Bill Rudin: tighter credit, global instability will not stifle NYC investors

One of New York City’s top real estate magnates sees a rosy future for the city’s real estate financing despite signs of global instability and tightening credit.

Bill Rudin, keynote at A.F.I.R.E. winter 16' conference
Bill Rudin, keynote at AFIRE winter 16′ conference

One of New York City’s top real estate magnates sees a rosy future for the city’s commercial real estate market despite signs of global instability and tightening credit.

William Rudin, vice chairman and CEO of Rudin Management Company, gave the keynote address for the 2016 Winter Conference of the Association of Foreign Investors in Real Estate (AFIRE) last week at the Mandarin Oriental hotel in Manhattan.

Rudin, speaking to a banquet hall packed with members of the real estate industry, admitted that credit is tightening as falling oil prices and a weakened dollar cause some concern.

But there is still “significant liquidity” and the city’s investor base of pension funds, sovereign wealth funds, REITs and high-net worth won’t be deterred.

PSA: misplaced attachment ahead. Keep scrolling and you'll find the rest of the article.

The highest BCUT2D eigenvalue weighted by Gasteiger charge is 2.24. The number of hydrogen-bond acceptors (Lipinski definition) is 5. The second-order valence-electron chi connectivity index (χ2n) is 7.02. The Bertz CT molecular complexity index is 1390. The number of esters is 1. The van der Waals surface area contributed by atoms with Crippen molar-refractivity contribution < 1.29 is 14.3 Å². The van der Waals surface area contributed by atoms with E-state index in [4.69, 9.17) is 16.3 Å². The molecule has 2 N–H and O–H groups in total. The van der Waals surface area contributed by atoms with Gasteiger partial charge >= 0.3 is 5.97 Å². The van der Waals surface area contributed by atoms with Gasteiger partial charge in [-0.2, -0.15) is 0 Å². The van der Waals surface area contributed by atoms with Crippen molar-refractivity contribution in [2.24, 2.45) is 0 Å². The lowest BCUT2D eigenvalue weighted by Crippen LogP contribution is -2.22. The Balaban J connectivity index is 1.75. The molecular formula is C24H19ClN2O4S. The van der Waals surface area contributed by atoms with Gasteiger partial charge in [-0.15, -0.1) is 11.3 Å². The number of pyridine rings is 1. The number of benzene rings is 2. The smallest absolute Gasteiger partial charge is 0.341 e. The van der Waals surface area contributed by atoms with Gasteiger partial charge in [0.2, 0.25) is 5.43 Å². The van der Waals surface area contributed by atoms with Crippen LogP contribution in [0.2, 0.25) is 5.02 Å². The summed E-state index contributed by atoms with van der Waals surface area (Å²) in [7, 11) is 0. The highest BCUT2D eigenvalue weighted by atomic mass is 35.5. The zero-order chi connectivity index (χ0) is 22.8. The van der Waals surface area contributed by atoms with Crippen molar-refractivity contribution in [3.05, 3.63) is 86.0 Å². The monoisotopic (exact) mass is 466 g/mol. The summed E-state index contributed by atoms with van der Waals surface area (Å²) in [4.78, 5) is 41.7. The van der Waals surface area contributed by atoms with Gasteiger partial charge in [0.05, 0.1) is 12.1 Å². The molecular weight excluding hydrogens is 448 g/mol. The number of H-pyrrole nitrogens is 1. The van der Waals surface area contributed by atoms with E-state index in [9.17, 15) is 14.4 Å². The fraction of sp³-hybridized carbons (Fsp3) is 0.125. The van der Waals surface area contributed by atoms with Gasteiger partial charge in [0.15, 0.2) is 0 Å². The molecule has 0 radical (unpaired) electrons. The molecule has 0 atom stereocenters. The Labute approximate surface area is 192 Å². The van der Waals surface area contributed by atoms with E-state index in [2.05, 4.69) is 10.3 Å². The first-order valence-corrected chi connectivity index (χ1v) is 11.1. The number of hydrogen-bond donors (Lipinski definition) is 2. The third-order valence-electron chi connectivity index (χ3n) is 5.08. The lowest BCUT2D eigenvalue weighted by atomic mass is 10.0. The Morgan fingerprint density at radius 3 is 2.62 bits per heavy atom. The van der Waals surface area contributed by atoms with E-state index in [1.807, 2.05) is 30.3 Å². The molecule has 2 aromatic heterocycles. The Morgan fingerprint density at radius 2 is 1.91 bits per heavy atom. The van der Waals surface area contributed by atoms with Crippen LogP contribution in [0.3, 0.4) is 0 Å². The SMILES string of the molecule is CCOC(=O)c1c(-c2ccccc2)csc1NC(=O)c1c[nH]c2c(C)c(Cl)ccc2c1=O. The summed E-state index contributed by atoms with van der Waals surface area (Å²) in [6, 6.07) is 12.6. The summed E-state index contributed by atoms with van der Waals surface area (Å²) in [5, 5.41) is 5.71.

“New York real estate remains attractive and competitive, with the ability to offer yield in addition to capital creation on a long-term basis,” Rudin said.

Demand for space in the city is still high, the billionaire developer said, and there’s plenty of capital available for ambitious developments. He pointed to the massive Hudson Yards project on Manhattan’s far west side, where Related Companies and Oxford Properties Group have secured more than $6.3 billion in financing — about $3 billion of which comes in the form of debt.

Midtown submarkets will continue to evolve, he added, with new projects like the addition of SL Green’s 1.7 million sq ft skyscraper at One Vanderbilt and L&L Holding Company’s 900 story office building at 425 Park Avenue.

“These projects will create some relief on the supply side,” said Rudin, “[and] we will continue to build upon the momentum because our office stock is aging.”

Financial markets around the world, particularly in Europe, Brazil, and China, have stalled in recent months. But Rudin said investors will continue to flock to the New York due to demand of an increasing population, continued public infrastructure investment, and the higher long-term prospects for commercial space in New York City compared to cities like London or Hong Kong.

“New York has been a shipping town, a manufacturing town, a center of finance, a tech center, and a healthcare and education center,” he said. “We are constantly able to retool and reinvest in our city, in our people, and in our organizations and our space to remain the place to be.”

The Rudin family’s New York City commercial real estate portfolio boasts 17 buildings, making it one of the largest privately-owned real estate portfolios in New York.